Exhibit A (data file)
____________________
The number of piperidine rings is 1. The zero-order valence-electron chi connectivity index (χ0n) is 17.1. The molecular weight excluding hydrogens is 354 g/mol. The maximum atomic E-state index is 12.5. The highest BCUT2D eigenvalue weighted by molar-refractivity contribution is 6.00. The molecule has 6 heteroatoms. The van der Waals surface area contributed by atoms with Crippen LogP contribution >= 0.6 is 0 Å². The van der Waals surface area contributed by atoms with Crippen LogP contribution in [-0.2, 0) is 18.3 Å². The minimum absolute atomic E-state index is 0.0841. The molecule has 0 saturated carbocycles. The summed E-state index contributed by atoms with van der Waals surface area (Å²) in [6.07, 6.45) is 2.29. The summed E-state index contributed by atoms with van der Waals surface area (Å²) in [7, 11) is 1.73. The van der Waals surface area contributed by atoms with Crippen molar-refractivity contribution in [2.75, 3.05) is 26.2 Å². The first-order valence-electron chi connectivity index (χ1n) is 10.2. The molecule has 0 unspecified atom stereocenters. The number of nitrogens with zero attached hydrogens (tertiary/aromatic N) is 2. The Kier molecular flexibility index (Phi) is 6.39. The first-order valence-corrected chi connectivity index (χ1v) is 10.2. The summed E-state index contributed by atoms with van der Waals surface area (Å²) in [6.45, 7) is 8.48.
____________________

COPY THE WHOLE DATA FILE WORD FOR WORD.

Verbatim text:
The number of piperidine rings is 1. The zero-order valence-electron chi connectivity index (χ0n) is 17.1. The molecular weight excluding hydrogens is 354 g/mol. The maximum atomic E-state index is 12.5. The highest BCUT2D eigenvalue weighted by molar-refractivity contribution is 6.00. The molecule has 6 heteroatoms. The van der Waals surface area contributed by atoms with Crippen LogP contribution >= 0.6 is 0 Å². The van der Waals surface area contributed by atoms with Crippen LogP contribution in [-0.2, 0) is 18.3 Å². The minimum absolute atomic E-state index is 0.0841. The molecule has 0 saturated carbocycles. The summed E-state index contributed by atoms with van der Waals surface area (Å²) in [6.07, 6.45) is 2.29. The summed E-state index contributed by atoms with van der Waals surface area (Å²) in [7, 11) is 1.73. The van der Waals surface area contributed by atoms with Crippen molar-refractivity contribution in [2.75, 3.05) is 26.2 Å². The first-order valence-electron chi connectivity index (χ1n) is 10.2. The molecule has 0 unspecified atom stereocenters. The number of nitrogens with zero attached hydrogens (tertiary/aromatic N) is 2. The Kier molecular flexibility index (Phi) is 6.39. The first-order valence-corrected chi connectivity index (χ1v) is 10.2. The summed E-state index contributed by atoms with van der Waals surface area (Å²) in [6.45, 7) is 8.48.